Contaminated land—meaning of controlled waters under Pt IIA
Contaminated land—meaning of controlled waters under Pt IIA

The following Environment practice note provides comprehensive and up to date legal information covering:

  • Contaminated land—meaning of controlled waters under Pt IIA
  • Coastal waters
  • Inland freshwaters
  • Ground waters
  • Why are controlled waters relevant to contaminated land?

Contaminated land—meaning of controlled waters under Pt IIA

What are controlled waters for the purposes of Pt IIA?

'Controlled waters' are defined in the EPA 1990 as having the same meaning as in the Water Resources Act 1991, Pt III (WRA 1991) except that the definition of 'ground waters' is modified.

Essentially, controlled waters include:

  1. relevant territorial waters (eg sea water out to three nautical miles)

  2. coastal waters (eg tidal waters)

  3. inland freshwaters (eg rivers, streams, watercourses, lakes, and ponds that are not tidal)

  4. ground waters (eg water stored in rock layers beneath the soil)

Relevant territorial waters

'Relevant territorial waters' are those that extend seaward for three nautical miles from the baselines adjacent to England and Wales. This definition adopts a three nautical mile limit as opposed to the 12 nautical mile limit for territorial waters under the Territorial Sea Act 1987.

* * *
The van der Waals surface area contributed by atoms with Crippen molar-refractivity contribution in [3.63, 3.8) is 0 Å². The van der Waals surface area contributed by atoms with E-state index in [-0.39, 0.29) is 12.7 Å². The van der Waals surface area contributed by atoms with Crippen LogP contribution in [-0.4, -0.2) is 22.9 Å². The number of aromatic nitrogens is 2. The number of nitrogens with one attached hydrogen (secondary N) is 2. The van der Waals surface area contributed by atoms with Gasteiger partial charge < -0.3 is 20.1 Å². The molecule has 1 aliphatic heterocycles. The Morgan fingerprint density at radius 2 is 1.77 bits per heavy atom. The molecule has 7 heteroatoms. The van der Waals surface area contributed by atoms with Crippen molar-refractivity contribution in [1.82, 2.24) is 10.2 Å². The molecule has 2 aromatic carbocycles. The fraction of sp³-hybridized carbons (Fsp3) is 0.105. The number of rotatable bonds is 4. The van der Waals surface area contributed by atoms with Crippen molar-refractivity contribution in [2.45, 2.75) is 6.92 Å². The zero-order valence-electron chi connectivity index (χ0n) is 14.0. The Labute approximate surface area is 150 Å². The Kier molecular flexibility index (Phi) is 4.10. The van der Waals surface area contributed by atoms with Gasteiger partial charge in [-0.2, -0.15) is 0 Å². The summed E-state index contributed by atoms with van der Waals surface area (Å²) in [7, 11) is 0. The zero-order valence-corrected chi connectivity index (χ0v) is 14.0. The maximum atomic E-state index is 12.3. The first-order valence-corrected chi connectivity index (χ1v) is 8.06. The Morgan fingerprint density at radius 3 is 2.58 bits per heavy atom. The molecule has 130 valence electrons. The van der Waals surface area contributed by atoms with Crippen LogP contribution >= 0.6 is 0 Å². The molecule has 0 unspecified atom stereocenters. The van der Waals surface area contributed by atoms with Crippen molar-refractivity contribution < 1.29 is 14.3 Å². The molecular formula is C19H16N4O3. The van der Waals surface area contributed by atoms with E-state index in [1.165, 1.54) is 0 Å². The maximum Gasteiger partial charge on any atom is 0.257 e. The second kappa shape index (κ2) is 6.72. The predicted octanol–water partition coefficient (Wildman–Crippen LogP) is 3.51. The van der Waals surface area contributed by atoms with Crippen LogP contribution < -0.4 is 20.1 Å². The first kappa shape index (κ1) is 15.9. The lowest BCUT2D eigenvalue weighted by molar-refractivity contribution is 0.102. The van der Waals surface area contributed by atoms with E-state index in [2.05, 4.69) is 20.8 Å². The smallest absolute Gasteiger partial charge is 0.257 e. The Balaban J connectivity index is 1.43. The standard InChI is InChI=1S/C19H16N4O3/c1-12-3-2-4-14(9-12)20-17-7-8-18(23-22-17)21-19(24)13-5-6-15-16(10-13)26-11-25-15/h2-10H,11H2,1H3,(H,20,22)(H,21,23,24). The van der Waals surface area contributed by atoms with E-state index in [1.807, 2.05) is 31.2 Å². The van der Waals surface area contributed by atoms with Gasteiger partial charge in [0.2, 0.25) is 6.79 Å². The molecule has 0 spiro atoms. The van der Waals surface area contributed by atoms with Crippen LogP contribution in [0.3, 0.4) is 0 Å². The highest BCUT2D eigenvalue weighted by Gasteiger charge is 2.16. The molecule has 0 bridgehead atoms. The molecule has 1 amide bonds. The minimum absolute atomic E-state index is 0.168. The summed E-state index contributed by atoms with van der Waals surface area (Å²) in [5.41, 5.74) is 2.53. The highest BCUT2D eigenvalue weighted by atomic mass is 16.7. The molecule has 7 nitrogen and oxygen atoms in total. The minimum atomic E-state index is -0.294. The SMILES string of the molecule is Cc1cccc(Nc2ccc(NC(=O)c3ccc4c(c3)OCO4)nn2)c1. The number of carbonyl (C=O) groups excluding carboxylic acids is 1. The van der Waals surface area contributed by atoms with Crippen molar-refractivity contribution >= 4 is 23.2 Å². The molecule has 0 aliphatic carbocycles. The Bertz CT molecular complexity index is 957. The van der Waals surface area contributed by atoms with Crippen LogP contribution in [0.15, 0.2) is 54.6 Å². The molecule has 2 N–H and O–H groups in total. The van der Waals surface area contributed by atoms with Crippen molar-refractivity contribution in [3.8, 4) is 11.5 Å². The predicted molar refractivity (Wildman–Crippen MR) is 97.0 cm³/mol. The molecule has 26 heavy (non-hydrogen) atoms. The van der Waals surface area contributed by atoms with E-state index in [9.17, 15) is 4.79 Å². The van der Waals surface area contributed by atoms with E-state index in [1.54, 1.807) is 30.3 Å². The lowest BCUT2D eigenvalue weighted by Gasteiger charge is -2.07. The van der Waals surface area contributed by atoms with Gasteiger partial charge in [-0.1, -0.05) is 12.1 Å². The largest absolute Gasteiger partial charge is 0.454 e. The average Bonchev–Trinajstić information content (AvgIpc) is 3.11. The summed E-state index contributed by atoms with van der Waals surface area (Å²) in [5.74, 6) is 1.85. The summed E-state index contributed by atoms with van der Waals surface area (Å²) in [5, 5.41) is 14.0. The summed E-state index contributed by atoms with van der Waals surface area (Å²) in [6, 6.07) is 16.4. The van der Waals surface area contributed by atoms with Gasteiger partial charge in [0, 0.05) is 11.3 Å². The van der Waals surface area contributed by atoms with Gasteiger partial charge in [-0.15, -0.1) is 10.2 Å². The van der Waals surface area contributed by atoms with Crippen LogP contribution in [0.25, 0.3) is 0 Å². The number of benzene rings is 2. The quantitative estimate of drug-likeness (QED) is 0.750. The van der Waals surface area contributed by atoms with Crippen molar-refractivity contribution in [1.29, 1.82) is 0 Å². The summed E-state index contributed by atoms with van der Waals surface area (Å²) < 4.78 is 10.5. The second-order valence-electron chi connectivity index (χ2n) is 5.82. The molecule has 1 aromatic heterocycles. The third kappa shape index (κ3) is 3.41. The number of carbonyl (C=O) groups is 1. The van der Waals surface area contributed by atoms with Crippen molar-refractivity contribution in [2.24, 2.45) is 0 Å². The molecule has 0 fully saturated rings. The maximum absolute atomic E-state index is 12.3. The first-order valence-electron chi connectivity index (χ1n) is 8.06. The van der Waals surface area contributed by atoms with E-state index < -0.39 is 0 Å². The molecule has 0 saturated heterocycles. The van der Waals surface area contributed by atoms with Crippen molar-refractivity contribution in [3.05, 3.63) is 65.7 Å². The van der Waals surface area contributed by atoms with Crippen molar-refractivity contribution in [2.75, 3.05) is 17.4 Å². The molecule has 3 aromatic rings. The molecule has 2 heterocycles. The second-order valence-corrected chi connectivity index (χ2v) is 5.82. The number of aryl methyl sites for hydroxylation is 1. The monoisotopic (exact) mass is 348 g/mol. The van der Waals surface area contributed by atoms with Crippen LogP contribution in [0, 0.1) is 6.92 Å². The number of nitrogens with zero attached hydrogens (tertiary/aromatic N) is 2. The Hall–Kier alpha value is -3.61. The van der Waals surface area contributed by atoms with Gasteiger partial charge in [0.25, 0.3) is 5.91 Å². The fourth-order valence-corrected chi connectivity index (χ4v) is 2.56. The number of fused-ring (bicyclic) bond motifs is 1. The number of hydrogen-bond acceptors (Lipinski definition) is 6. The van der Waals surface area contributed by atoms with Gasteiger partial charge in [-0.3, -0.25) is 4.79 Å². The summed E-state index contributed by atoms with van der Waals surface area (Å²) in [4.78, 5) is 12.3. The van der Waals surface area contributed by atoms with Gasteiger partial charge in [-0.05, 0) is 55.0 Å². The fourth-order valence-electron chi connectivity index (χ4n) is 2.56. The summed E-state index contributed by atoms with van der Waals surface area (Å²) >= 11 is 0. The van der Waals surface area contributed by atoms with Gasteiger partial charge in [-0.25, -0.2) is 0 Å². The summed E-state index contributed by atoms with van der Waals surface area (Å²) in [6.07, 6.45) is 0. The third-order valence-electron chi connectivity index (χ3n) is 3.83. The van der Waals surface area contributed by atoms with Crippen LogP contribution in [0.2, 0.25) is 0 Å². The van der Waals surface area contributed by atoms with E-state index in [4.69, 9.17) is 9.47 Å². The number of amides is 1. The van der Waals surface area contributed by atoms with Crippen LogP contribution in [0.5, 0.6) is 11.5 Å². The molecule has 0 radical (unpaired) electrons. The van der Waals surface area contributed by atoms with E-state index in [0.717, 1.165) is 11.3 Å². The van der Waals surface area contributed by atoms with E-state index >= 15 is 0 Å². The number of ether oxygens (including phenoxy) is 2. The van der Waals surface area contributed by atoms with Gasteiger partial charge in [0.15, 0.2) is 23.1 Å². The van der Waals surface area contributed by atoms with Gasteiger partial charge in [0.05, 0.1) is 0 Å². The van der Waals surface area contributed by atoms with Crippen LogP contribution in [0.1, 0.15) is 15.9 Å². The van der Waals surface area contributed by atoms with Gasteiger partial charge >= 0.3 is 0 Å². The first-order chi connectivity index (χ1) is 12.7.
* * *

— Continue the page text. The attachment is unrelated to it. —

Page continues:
The baseline is usually the low water mark around the coast. It is delineated in the relevant orders in council:

  1. Territorial Waters Order in Council 1964 (25 September 1964) as amended by the 1998 Order

  2. Territorial Waters (Amendment) Order in Council 1979 (23 May 1979)

Coastal waters

'Coastal waters' are those that extend landward from the baselines as far as the:

  1. limit of the highest tide, or

  2. freshwater limit of any relevant river or watercourse

It includes the waters of any enclosed dock which

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